Stand-up meetings are a powerful team tool. By holding meetings while standing up, they should be shorter and more focused.
With the rise in remote work, many standup meetings may actually take place while participants are sitting at their computers, but the principles of how to run a standup meeting can still apply :)
Participants describe what's going to happen during the day and what happened before. You can’t ignore them as they help in task coordination, identifying bottlenecks, and promoting team bonding.
So, how can you run a great daily standup meeting called a daily scrum, huddle, or touchpoint? Here are some helpful steps:
Running a remote stand-up meeting is painfully simple. Every participant should answer three questions:
Use this trusted formula, and you’ll thank us later.
Standup meetings must follow a strict structure. Start by setting a time limit. You can choose from 10-minute or 15-minute sessions.
It's also important to know the frequency. You can have up to 3 stand-up meetings each day, but more doesn't mean better.
Ideally, the meeting should take place at the same time with participants following the same speaking order.
The goal of standup meetings is to coordinate tasks between teams to ensure the successful completion of the project. That's why participants speak about what they are doing.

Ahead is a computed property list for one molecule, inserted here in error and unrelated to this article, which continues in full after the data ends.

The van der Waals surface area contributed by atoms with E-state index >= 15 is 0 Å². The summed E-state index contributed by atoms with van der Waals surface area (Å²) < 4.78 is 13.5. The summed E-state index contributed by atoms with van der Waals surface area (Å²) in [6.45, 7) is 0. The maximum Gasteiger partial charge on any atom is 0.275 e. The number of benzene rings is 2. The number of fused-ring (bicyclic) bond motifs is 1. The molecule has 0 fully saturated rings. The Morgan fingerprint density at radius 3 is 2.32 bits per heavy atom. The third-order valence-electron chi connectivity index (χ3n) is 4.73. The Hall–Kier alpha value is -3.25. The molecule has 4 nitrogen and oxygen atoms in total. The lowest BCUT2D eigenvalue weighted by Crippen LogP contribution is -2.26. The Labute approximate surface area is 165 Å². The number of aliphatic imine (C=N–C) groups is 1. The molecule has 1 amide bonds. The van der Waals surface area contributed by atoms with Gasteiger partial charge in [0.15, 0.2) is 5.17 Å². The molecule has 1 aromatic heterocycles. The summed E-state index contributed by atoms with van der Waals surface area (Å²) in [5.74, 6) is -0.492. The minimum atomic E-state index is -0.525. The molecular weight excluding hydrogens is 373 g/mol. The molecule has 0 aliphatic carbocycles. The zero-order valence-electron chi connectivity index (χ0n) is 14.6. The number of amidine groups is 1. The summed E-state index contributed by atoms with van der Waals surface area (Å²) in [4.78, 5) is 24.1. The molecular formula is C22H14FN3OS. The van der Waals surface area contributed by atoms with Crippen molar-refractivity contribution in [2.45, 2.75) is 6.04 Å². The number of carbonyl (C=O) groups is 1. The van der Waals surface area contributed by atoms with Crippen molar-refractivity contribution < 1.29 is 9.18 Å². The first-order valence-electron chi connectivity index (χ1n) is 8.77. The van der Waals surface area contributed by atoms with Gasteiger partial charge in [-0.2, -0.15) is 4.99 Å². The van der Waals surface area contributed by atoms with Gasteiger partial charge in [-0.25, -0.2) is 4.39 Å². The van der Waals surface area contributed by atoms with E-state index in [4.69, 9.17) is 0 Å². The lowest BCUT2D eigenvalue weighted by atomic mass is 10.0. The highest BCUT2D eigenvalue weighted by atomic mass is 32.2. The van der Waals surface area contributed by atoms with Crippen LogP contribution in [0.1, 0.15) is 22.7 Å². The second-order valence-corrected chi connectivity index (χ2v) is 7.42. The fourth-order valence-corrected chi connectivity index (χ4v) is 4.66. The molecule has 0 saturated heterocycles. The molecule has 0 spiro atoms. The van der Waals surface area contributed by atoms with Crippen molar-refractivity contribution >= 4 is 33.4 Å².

Consider representing tasks visually by using a digital task board where work can be organized into three categories, To-do, Doing, and Done.
During the meeting, participants may move the tasks around. If tasks involve many steps or milestones, you should use an online checklist maker such as WorkPilot to outline what needs to be done.
Teams run the risk of using one software today and using another software tomorrow after experiencing slight difficulties. Well, that creates confusion.
Choose one system that’s easily accessible by all team members through desktop and mobile apps. It should also have excellent screen-sharing capabilities.
Now, everyone should be working from one screen, and if you run into connectivity issues, allow participants to switch to audio.
Each meeting should have a meeting leader. Their role entails:
Without a clear figurehead, the session may go off-track. You can have a rotating position with a new leader each day.
Running a standard meeting is quite easy on paper. However, many teams struggle with their stand-up meetings. They often get sidetracked.
Remain consciously focused during the meetings and meet your goals every time by ensuring:
If you're finding it hard to pull off daily standup meetings because of time zone challenges or other reasons, consider asynchronous (respond later) messaging. Everyone can answer the three questions and post their replies on your messaging app.
You can similarly consider using a remote work software such as WorkPilot to organize and assign tasks. It can allow you to a digital checklist to track deliverables and milestones for individual tasks. This keeps your standup meetings running smoothly.